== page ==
Stomach in, Cele out
General Bheki Cele has been fired by President Jacob Zuma and replaced by another politician in Mangwashi Victoria Phiyega.
Mangwashi Victoria Phiyega will replace Bheki Cele as national police commissioner, President Jacob Zuma announced on Tuesday.
“Ms Phiyega brings a wealth if experience as a senior executive who understands the responsibility of government in the fight against crime and the duties imposed in dealing with state assets.
“I have every confidence that she will show leadership and conduct herself well as national commissioner,” Zuma told reporters at the Union Buildings in Pretoria.
Phiyega’s appointment marks yet another elevation of a politician to the head of the South African Police Service, the third since 2000.
She has no policing experience and has worked as an executive for institutions ranging from Transnet to Absa. She was recently appointed as chairperson of the presidential state-owned enterprises review committee and is vice-chairperson for the independent commission for remuneration of public office bearers.
Although presidential spokesperson Mac Maharaj recently defended political appointments to public institutions like SAPS, as there was a need to install “people who could be trusted”, the move has been slammed by analysts.
Dr Johan Burger, researcher at the Institute for Security Studies’ crime and justice programme told the Mail & Guardian that appointing politicians to head the SAPS was “reckless”.
“We have proof of what happens when you have political appointments – they are an utter failure. The worst thing about them is that they lead to further bad appointments by the politically elected subject across the board.
“You can’t have a critical post like this being filled by anyone other than a career policeman – it’s as simple as that,” Burger said.
Maharaj said it was the “president’s prerogative” to decide who is appointed to head the SAPS.
“He is obviously of the opinion that she will fulfill her duties to the best of her ability and is the right lady for the job,” Maharaj said.
Before announcing Phiyega’s appointment, Zuma lauded Cele’s contribution to the fight against crime.
“I would like to extend my personal gratitude to General Cele for the unquestionable commitment to his work as national commissioner. Leading from the front, he brought much energy, expertise and focus that boosted the morale of the police leading to improved productivity and a visible reduction in crime levels,” Zuma said.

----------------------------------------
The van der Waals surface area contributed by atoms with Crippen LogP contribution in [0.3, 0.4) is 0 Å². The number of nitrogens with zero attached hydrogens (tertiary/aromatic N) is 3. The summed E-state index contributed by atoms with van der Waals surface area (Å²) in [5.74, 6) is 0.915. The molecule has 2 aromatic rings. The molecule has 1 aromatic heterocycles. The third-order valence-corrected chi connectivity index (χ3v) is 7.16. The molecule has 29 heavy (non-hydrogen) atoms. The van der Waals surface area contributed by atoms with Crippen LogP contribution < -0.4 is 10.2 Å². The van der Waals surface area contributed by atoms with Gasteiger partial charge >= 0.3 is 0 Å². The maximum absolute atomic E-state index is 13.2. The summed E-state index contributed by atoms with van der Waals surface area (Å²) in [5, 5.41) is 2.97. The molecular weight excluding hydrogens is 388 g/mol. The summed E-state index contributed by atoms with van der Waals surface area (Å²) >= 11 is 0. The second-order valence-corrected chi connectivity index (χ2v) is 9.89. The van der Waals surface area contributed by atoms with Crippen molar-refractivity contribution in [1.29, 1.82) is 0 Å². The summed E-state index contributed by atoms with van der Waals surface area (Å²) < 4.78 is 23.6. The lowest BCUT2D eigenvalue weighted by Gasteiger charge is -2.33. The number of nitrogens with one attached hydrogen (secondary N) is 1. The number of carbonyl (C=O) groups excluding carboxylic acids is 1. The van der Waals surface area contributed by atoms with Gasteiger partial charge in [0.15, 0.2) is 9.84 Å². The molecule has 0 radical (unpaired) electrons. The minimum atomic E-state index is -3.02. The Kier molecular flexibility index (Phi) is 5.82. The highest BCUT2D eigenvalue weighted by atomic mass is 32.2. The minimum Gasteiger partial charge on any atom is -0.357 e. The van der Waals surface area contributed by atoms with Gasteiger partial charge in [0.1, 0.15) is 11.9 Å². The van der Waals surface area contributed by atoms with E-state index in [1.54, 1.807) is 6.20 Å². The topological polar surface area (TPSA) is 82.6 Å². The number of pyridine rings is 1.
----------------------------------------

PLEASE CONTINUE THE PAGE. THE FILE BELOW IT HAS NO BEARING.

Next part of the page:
Cele was recently the subject of a judicial inquiry by Jakes Moloi, after it was alleged he acted corruptly in his dealings with two police lease deals signed with businessman Roux Shabangu - one for a building in Durban the other in Pretoria.
The inquiry was instituted after public protector Thuli Madonsela found Cele guilty of “improper and unlawful” conduct in relation to the deals in 2011.
The inquiry, whose report was recently submitted to Zuma, alleged Cele could not adequately and professionally fulfill his duties as police commissioner and was thus unfit for office.
The report is also purported to have claimed there was a questionable relationship between Cele and Shabangu.
Known for his flamboyant dress sense, Cele was controversially appointed police commissioner in 2009. His tenure will be remembered for his reckless “shoot to kill” statements, when he called on police officers to “fight fire with fire” when combating crime.
Although crime statistics showed a marginal improvement under Cele’s reign, there was also an increase in the amount of complaints initiated with the Independent Complaints Directorate against police officers.
Zuma did not rule out Cele’s future involvement in the public service. “General Cele still has a lot to contribute to the country given his experience and commitment to making South Africa a better place for all each day,” he said.
It was previously rumoured Cele would be taking up an ambassadorial post overseas.
Via a statement, Cele thanked all those who helped him “turn around the SAPS”.
He said he would challenge his removal for office if “they were based on the findings of the judicial inquiry”.
Phiyega told the Mail & Guardian she was excited about her appointment.
“I am deeply humbled by this vote of confidence and I look forward to serving with dignity and humility,” she said.